Why quantum mechanics might be wrong?
15 May 2008
Observations of the
cosmic microwave background might deal blow to theory.
The question of whether
quantum mechanics is correct could soon be settled by observing
the sky — and there are already tantalizing hints that the
theory could be wrong.
Antony Valentini, a
physicist at Imperial College, London, wanted to devise a test
that could separate quantum mechanics from one of its closest
rivals — a theory called bohmian mechanics. Despite being one of
the most successful theories of physics, quantum mechanics
creates several paradoxes that still make some physicists
uncomfortable, says Valentini.
background patterns of space could help us focus on quantum
ESA / Hubble Heritage Team
For instance, quantum
theory uses probability to describe the properties of a
particle. These properties obtain definitive values only when
they are measured, which means that you cannot predict a
particle's position or momentum, for instance, with certainty.
These premises troubled
Albert Einstein. He believed that particles contain extra
properties — or 'hidden variables' — that determine their
behaviour completely. If only we knew what these hidden
variables were, we could predict the fate of particles and the
outcome of measurements with certainty. Bohmian mechanics is one
of a suite of 'hidden variables' theories — many now discredited
— formulated to tackle this problem
Neck and neck
So far it’s been impossible to pick apart quantum mechanics from
bohmian mechanics — both predict the same outcomes for
experiments with quantum particles in the lab.
But Valentini thinks that the stalemate could be broken by
analysing the cosmic microwave background — the relic radiation
left behind after the Big Bang. The cosmic microwave background
contains hot and cold temperature spots that were generated by
quantum fluctuations in the early Universe and then amplified
when the Universe expanded.
Using the principles of quantum mechanics, cosmologists have
calculated how these spots should be distributed.
“It’s far too early to
say that this is definite evidence of a breakdown in
quantum mechanics – but it is a possibility.”
Imperial College, London
However, Valentini’s calculations show that the hidden-variables
theory might give a different answer. “Any violation of quantum
mechanics in the early Universe would have a knock-on effect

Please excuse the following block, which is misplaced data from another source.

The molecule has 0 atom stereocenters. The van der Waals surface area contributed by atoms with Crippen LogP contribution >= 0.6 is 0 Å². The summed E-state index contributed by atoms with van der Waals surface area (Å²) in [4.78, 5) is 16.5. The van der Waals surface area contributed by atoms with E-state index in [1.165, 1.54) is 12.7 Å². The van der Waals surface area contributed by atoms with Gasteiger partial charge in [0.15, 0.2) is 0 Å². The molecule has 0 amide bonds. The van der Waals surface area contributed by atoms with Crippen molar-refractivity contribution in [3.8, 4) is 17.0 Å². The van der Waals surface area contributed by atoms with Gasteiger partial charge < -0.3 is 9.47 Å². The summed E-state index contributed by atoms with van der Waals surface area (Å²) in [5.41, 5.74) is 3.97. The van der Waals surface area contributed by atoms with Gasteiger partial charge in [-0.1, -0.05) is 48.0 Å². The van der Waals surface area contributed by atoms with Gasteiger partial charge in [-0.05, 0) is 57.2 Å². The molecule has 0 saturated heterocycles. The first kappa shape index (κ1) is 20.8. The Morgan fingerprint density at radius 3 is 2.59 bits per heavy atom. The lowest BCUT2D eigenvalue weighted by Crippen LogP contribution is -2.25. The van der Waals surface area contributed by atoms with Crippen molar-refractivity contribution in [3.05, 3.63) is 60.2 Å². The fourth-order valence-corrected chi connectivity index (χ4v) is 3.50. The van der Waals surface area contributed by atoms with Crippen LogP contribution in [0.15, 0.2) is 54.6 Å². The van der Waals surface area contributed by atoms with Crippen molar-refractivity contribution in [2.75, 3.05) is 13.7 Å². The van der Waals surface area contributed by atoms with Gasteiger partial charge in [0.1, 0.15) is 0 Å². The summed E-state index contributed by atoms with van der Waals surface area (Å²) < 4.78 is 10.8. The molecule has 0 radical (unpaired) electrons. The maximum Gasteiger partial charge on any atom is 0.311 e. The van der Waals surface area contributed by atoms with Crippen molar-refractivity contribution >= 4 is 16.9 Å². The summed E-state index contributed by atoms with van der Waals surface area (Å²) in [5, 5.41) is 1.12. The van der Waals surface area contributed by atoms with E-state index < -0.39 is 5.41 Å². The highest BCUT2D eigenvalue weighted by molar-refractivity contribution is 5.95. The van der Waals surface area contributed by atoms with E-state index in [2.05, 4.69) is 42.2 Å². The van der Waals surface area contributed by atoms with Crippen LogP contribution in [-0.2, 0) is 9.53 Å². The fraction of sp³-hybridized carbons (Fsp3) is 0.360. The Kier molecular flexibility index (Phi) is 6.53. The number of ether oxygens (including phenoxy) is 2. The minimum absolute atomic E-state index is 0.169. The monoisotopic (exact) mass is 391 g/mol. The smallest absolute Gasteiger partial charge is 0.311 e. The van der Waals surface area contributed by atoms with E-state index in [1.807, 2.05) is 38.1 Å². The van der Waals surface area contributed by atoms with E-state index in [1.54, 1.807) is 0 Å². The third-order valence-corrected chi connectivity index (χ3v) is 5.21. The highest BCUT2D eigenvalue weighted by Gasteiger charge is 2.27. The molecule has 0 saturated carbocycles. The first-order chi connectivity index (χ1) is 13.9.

that we could see today,” says Valentini.
Almost all measurements of the cosmic microwave
background seem to fit well with the predictions of quantum
mechanics, says Valentini. But intriguingly, a distortion that
fits one of Valentini’s proposed signatures for a failure of
quantum mechanics was recently detected by Amit Yadav and Ben
Wandelt at the University of Illinois at Urbana-Champaign (see 'Deflating
inflation?'). That result has
yet to be confirmed by independent analyses, but it is
tantalizing, Valentini adds.
“It’s far too early to say that this is definite evidence of a
breakdown in quantum mechanics — but it is a possibility,” he
Hiranya Peiris, an expert on the cosmic microwave background at
the University of Cambridge, UK, is impressed by the new work.
“This is a pretty cool new idea,” she says. “Nobody has ever
thought of using the cosmic microwave background to look into
really fundamental quantum questions — cosmologists just assume
that quantum mechanics is correct,” she says.
But Peiris adds that Valentini must now come up with more
detailed predictions about the types of distortion that will
arise in the cosmic microwave background to convince
cosmologists that they are really caused by a breakdown of
quantum mechanics. “He has thrown some really exciting ideas out
there, but now he needs to do the nitty-gritty calculations,”
Vlatko Vedral, a quantum physicist at the University of Leeds,
UK, agrees that the cosmic microwave background will be a useful
way to test quantum mechanics. But he adds that even if quantum
mechanics is shown to break down in the early Universe, that
doesn’t necessarily mean that the hidden-variables theory is
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